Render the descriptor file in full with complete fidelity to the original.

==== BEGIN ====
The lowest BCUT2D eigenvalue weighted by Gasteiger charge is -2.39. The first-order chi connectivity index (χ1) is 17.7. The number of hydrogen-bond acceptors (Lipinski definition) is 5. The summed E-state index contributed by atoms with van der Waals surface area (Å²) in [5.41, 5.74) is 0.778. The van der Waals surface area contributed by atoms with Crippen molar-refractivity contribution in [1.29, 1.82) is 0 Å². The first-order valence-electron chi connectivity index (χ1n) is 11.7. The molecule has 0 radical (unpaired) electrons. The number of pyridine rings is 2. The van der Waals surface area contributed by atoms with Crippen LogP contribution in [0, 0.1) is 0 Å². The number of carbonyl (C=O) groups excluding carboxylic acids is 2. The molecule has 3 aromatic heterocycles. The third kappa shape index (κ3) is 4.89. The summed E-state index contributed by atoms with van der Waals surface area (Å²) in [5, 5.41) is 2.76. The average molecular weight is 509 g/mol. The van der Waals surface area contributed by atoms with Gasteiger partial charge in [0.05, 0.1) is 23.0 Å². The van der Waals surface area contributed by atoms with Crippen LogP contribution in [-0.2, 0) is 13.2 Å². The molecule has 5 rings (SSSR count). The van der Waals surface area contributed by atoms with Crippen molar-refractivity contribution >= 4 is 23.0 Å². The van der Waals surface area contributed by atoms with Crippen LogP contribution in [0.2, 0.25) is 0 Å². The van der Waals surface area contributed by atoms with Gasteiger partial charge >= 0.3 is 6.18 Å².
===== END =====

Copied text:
The lowest BCUT2D eigenvalue weighted by Gasteiger charge is -2.39. The first-order chi connectivity index (χ1) is 17.7. The number of hydrogen-bond acceptors (Lipinski definition) is 5. The summed E-state index contributed by atoms with van der Waals surface area (Å²) in [5.41, 5.74) is 0.778. The van der Waals surface area contributed by atoms with Crippen molar-refractivity contribution in [1.29, 1.82) is 0 Å². The first-order valence-electron chi connectivity index (χ1n) is 11.7. The molecule has 0 radical (unpaired) electrons. The number of pyridine rings is 2. The van der Waals surface area contributed by atoms with Crippen LogP contribution in [0, 0.1) is 0 Å². The number of carbonyl (C=O) groups excluding carboxylic acids is 2. The molecule has 3 aromatic heterocycles. The third kappa shape index (κ3) is 4.89. The summed E-state index contributed by atoms with van der Waals surface area (Å²) in [5, 5.41) is 2.76. The average molecular weight is 509 g/mol. The van der Waals surface area contributed by atoms with Gasteiger partial charge in [0.05, 0.1) is 23.0 Å². The van der Waals surface area contributed by atoms with Crippen LogP contribution in [-0.2, 0) is 13.2 Å². The molecule has 5 rings (SSSR count). The van der Waals surface area contributed by atoms with Crippen molar-refractivity contribution >= 4 is 23.0 Å². The van der Waals surface area contributed by atoms with Crippen LogP contribution in [0.2, 0.25) is 0 Å². The van der Waals surface area contributed by atoms with Gasteiger partial charge >= 0.3 is 6.18 Å².